Will the real Gary Hoey please step forward?
Released through Provogue on 29 July 2016 and reviewed by Gary ‘Blind Lemon Pie’ Cordwell
Blues albums released by Provogue? No brainers. It’s their thing. They know their stuff and their artists. Hence the raised eyebrow when the PR bumpf for ‘Dust & Bones’, the new album from Gary Hoey, states that it is his 20th release. 20th? Gary Whoey?
To describe Hoey’s career as varied is something of an understatement. This is actually only his second blues album, following on from 2013’s ‘Deja Blue’. Elsewhere his discography includes surf albums (including a duet with Dick Dale), soundtracks to B-movies you’ve never heard of, and quite a few Christmas cd’s – one of which is entitled (and I shit you not) ‘Ho Ho Hoey’…
And it gets more random. He auditioned for the role of Ozzys guitar foil in the 90’s (losing out to a certain Mr. Wylde), which was also around the time that he bothered the lower end of the charts with a cover of ‘Hocus Pocus’. He has also written a theme song for a Disney rollercoaster and some of those annoying little tunes that play when you open greetings cards.
So, is Hoey a bluesman at heart or is this just another genre? Another side road on his journey? Opening tune ‘Boxcar Blues’ is straightforward and fun. Metallic slide launches us into a strident blues rock number with a fluid bottleneck solo. And this is where Hoeys storied past catches up with him. I still don’t feel like I know who he is – his personality doesn’t come through. There are songs where you feel that he comes close to finding his own voice. ‘Ghost Of Yesterday’ and ‘Blind Faith’ are heavier blues rock offerings. They chug and growl, full to bursting with wah wah and greasy slide.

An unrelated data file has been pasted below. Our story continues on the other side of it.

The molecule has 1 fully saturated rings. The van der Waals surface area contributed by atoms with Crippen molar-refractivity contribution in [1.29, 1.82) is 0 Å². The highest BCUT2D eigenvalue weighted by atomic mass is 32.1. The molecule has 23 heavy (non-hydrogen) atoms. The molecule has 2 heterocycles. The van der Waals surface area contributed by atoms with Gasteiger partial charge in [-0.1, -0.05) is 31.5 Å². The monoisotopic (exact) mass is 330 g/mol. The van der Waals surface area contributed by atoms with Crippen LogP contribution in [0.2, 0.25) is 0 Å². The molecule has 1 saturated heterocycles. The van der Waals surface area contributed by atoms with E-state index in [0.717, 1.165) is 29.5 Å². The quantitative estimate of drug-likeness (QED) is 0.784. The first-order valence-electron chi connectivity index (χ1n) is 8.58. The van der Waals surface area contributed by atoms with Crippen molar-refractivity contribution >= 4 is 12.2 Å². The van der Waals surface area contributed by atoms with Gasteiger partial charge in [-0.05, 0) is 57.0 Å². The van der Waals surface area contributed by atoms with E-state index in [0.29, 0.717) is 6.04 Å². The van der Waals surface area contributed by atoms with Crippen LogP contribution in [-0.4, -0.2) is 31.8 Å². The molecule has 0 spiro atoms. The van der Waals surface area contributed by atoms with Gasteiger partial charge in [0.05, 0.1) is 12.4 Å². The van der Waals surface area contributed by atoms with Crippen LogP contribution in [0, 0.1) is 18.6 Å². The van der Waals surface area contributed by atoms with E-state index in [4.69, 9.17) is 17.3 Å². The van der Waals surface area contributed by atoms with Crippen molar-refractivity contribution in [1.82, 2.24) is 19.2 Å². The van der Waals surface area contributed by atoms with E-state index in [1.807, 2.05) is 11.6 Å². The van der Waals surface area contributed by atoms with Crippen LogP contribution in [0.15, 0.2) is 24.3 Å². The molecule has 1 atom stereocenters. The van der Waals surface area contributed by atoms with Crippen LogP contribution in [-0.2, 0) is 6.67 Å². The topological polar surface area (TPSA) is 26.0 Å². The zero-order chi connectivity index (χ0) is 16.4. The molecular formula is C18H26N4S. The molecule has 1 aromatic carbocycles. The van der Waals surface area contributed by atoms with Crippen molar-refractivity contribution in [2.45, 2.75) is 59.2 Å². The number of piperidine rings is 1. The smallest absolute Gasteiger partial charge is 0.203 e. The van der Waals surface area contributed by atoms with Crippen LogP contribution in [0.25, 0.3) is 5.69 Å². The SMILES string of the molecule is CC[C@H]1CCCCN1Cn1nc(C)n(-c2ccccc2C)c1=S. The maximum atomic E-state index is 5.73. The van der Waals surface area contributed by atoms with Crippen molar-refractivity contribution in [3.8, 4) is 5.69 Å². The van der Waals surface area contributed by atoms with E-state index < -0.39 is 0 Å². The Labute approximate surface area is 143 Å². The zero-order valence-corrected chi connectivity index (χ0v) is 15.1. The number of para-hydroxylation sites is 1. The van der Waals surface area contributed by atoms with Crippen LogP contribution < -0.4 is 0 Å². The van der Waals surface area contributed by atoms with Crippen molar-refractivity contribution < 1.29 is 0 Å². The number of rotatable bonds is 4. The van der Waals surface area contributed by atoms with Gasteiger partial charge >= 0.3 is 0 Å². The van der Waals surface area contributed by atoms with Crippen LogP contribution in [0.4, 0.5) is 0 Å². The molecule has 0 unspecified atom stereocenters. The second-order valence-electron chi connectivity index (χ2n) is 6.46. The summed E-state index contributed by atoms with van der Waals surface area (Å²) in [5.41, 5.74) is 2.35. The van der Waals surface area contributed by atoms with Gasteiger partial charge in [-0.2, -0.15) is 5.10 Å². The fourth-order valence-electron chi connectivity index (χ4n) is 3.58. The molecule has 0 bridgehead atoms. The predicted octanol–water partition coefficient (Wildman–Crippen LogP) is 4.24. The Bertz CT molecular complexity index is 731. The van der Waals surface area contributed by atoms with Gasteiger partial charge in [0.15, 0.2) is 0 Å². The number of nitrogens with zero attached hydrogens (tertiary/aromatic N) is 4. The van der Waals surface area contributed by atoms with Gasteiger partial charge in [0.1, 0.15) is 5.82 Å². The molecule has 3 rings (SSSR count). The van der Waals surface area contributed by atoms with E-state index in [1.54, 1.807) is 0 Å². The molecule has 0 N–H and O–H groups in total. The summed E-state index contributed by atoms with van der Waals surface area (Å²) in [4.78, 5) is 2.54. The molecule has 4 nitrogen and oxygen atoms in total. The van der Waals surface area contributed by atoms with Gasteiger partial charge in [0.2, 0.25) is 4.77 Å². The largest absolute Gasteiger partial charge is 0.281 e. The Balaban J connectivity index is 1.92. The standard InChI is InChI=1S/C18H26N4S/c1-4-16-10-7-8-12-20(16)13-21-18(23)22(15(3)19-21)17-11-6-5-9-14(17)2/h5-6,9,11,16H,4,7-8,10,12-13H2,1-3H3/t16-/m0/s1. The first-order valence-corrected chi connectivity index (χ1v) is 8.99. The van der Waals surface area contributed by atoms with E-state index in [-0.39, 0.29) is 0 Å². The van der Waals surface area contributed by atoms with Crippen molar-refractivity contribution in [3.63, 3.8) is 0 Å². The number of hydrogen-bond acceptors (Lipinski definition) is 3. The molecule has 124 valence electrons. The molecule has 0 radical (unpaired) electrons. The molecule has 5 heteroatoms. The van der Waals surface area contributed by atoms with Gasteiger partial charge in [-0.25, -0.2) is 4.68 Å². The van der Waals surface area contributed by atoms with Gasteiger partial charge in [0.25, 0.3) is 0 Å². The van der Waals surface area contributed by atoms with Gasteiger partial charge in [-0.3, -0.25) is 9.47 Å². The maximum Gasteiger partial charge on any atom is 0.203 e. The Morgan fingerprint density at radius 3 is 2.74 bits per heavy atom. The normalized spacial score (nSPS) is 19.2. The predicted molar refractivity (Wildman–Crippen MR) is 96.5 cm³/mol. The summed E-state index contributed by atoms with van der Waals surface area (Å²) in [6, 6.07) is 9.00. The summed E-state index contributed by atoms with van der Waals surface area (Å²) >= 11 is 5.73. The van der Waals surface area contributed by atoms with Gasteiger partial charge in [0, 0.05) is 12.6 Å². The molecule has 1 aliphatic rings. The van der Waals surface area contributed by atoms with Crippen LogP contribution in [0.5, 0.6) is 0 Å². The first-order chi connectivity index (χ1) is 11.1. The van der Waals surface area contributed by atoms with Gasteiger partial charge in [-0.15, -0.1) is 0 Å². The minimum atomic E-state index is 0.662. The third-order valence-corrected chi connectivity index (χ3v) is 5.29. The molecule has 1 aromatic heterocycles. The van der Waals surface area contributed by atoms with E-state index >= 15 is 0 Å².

But most of the rest of the album consists of…ahem, tributes. Luckily these songs are played with such enthusiasm and enjoyment that they don’t come across as plagiarism. If he had been just ripping artists off I think he would have covered his tracks a little better. During the course of the album we hear ZZ Top boogies, Brain Setzer rockabilly tear ups, B.B. King/Bonamassa hybrids, Johnny Winter rockers and languid Robin Trower slow burns. Half of the listeners pleasure comes from playing ‘spot the influence’ (although I’ve given away a lot of the answers).
Throw in a couple of radio-friendly, Thunder-lite rock songs and Robert’s your mothers brother. So, we have an album that’s full of personality, but sadly not much of it is Hoeys. It’s an enjoyable, solid, workmanlike blues rock cd but to compete with your Bonamassas and Patlanskys it needs to be a whole lot more. I’ll still be looking forward to album #21, hopefully this was just a nod to his heroes that he needed to get out of his system.
6 out of 10
- Boxcar Blues
- Who’s Your Daddy
- Born To Love You
- Dust & Bones
- Steamroller (tribute to Johnny Winter)
- Coming Home (feat. Lita Ford)
- Ghost Of Yesterday
- This Time Tomorrow
- Back Up Against The Wall
- Blind Faith
- Soul Surfer